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Local News

Shelter in place is now a county ordinance

April 1, 2020 — The Board of Supervisors voted unanimously March 31 to pass an urgency ordinance that makes the public health officer’s orders during the pandemic a county ordinance, enforceable by county staff, including code enforcement from Planning and Building and all peace officers with jurisdiction in the county. There are also penalties: $10,000 per violation, per day for commercial violations, intended to discourage non-compliant businesses from viewing fines as the cost of doing business and continuing to violate the orders. There’s a lesser amount of $500 per violation per day for non-commercial violations, like having big parties.

The original intent was to shut down vacation rental platforms, which have been the subject of many complaints to the county’s call center and the sheriff’s department as frightened people hunker down, keeping one eye on their neighbors and the other on social media. 

Public comment during this time of social distancing is confined to written messages, and the shutdown was the subject of much of it. One member of the public wrote an email to the Board suggesting that troopers close the roads into the county, writing, “We need to fly the colors for a few days to discourage people to the North and South from fleeing here.” The comments were echoed in two other other messages, with another writer expressing concern about people traveling into the county to stockpile supplies. Others would like some provisions of the order to be relaxed, like a man who wrote that he needs to drive to a location where he can walk on flat ground to exercise, according to advice from his doctor and physical therapist. And another man wrote that law enforcement had told him to stop fishing at Mill Pond, though he said he was doing so to feed his family and is a licensed fishing guide.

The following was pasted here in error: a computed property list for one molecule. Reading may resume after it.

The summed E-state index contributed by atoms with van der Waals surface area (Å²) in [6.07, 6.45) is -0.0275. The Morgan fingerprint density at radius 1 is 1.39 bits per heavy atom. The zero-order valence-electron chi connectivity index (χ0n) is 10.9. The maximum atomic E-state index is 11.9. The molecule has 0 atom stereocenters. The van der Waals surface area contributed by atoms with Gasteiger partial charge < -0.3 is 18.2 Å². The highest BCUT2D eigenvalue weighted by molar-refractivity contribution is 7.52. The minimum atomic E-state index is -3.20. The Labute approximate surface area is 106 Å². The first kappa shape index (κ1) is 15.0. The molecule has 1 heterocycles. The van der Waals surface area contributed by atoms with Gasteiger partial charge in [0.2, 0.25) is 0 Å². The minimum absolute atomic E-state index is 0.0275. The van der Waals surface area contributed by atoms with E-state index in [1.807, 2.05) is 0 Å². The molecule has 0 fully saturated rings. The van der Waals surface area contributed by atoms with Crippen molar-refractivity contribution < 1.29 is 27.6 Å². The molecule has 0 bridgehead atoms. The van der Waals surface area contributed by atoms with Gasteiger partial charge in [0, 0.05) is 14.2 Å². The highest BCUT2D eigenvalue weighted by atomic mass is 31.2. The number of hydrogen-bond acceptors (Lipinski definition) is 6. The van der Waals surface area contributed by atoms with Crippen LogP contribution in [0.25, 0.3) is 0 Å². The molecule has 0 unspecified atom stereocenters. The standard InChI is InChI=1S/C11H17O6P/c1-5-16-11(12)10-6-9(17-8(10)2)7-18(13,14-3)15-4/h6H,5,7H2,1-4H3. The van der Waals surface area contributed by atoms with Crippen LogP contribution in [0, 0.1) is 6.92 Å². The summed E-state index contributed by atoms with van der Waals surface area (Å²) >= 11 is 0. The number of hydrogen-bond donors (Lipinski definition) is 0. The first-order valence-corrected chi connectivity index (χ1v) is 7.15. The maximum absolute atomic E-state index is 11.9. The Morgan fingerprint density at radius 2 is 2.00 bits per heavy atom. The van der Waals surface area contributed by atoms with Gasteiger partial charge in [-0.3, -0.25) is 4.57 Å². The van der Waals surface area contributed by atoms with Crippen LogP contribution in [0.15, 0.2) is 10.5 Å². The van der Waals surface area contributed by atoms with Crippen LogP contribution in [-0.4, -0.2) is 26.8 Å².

Shortly before the meeting adjourned unexpectedly, due to a medical emergency for key personnel,  Senator Mike McGuire got on the line to talk about how the state plans to help localities fund a desired 40% surge in hospital beds and house the homeless. 

The governor’s idea about using fairgrounds to shelter homeless people generated letters of opposition from representatives of the Charter Academy of the Redwoods and Tree of Life Montessori, which use property on or near the Redwood Empire Fairgrounds in Ukiah. A 4-H leader and the president of the fair board also objected to the possibility of using the fairgrounds for the purpose, writing that they were concerned about the possibility of students and members of the 4-H and FFA being exposed to syringes and other debris.

The CDC does not recommend breaking up homeless encampments at this time, for fear of dispersing people who may be infected. A CDC memo attached to the BoS agenda packet yesterday suggested “Encourage (ing) people staying in encampments to set up their tents/sleeping quarters with at least 12 feet x 12 feet of space per individual.” McGuire said there is about $290,000 of state money coming to Mendocino County to put people up in motel rooms.

Congressman Jared Huffman also put in a remote appearance, to talk about congressional actions to help local governments, and take supervisors’ questions. Here’s a half-hour look at more details about the county ordinance, and how our local government fits into the state and federal context.


Details about the new ordinance declaring the public health officer's orders, plus Congressman Jared Huffman and Senator Mike McGuire on state and federal relief.


Local News